Raiders

McCaffrey won't have to convince Del Rio, Raiders he can excel in NFL

McCaffrey won't have to convince Del Rio, Raiders he can excel in NFL

Christian McCaffrey was an excellent college football player. The Stanford running back was a Heisman Trophy candidate two years back, and proved dynamic rushing and returning in his career as a Cardinal.

That hasn’t shut up the skeptics. Some question his ability to excel at the professional level, an issue that bothers McCaffrey to no end.

“I play with a chip on my shoulder always,” McCaffrey said in a Thursday press conference at the NFL scouting combine. “I feel like a lot of people don't give me credit for my skills and talents. That's just the way it is. But I also don't really care too much. I don't feel like I'm crazy disrespected. I have a chip on my shoulder at all times. That's been my whole life.”

The Raiders are one team McCaffrey won’t have to convince. He was scheduled to meet with the Silver and Black at the scouting combine, though a major decision maker already knows him well.

Head coach Jack Del Rio has known McCaffrey for years, dating back to his high school days. Del Rio’s son Luke – now a quarterback at Florida – played with McCaffrey at Valor Christian just outside Denver.

The Del Rios and McCaffreys became friends back then, when Del Rio was Denvers defensive coordinator. Del Rio has watched the son of former Broncos receiver Ed McCaffrey on tape and from the bleachers, and believes he’ll excel in the NFL.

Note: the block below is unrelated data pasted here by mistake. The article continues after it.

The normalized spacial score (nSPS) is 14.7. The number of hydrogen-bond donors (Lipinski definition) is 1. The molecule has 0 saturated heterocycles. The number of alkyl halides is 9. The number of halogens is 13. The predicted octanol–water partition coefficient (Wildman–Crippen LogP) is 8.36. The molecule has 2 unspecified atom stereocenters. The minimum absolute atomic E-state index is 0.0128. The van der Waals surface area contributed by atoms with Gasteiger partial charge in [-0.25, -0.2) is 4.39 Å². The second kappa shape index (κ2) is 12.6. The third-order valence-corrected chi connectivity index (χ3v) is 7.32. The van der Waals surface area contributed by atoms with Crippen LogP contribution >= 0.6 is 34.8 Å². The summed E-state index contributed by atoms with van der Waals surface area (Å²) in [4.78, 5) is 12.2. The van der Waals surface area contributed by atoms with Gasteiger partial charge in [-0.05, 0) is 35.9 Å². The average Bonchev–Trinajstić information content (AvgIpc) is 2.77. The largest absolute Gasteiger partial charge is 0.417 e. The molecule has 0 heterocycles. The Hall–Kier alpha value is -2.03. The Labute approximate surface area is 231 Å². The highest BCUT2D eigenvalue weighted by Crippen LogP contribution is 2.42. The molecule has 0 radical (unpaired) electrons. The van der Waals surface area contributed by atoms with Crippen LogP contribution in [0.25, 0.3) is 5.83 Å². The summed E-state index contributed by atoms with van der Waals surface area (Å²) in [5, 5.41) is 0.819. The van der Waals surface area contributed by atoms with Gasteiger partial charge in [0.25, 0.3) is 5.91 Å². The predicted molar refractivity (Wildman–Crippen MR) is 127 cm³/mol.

“First of all, Christian McCaffrey is an amazing young man,” Del Rio said. “He and my son Luke played together at Valor Christian (High School, in Colorado) before he went to Stanford. I’ve seen Christian, and I heard people question whether he’d be able to go from the high school level to the college level. Then he tore it up. Now there will be questions about his transition to the pro game. I think you’re going to see the same thing. This guy is a great football player, and I think he will have an impact in this league.”

He could make that impact in Oakland. McCaffrey is projected as a late first-round pick, and could well be available when the Raiders select No. 24 overall. They need help at defensive tackle, cornerback and inside linebacker, though running back might be an issue if Latavius Murray leaves in free agency and the Raiders don’t sign someone to rush with DeAndre Washington and Jalen Richard.

The Raiders could use a strong, physical back. McCaffrey doesn’t fall into that category, but he’s a versatile talent that would intrigue an imaginative offensive coordinator. The Raiders could look to the draft for rushing help, though it’s a deep class at that position and Reggie McKenzie has proven adept mining running backs from the later rounds.

McCaffrey won’t last that long. He has detractors and plenty of fans, who should take him in the first two rounds.

McCaffrey believes he can be a three-down back for the Raiders or anyone else, though he’s an excellent return man and a quality receiver out of the backfield or in the slow.

“Something I really pride myself on is not just being a running back that can catch the ball but if I move out to the slot, I become a receiver. If I move out to X or Z, I become a receiver and not just a running back,” McCaffrey said. “I really try to pride myself on route running, catching and being able to be a mismatch anywhere on the field.”

Raiders' Sean Smith charged with assault

Raiders' Sean Smith charged with assault

Raiders cornerback Sean Smith has been charged with assault, the Los Angeles County District Attorney’s Office announced on Thursday.

The charge is for assault of his sister's boyfriend in Smith's hometown of Pasadena. Smith allegedly beat and stomped the boyfriend's head on the morning of July 4, 2017 in Old Town Pasadena, the district attorney said.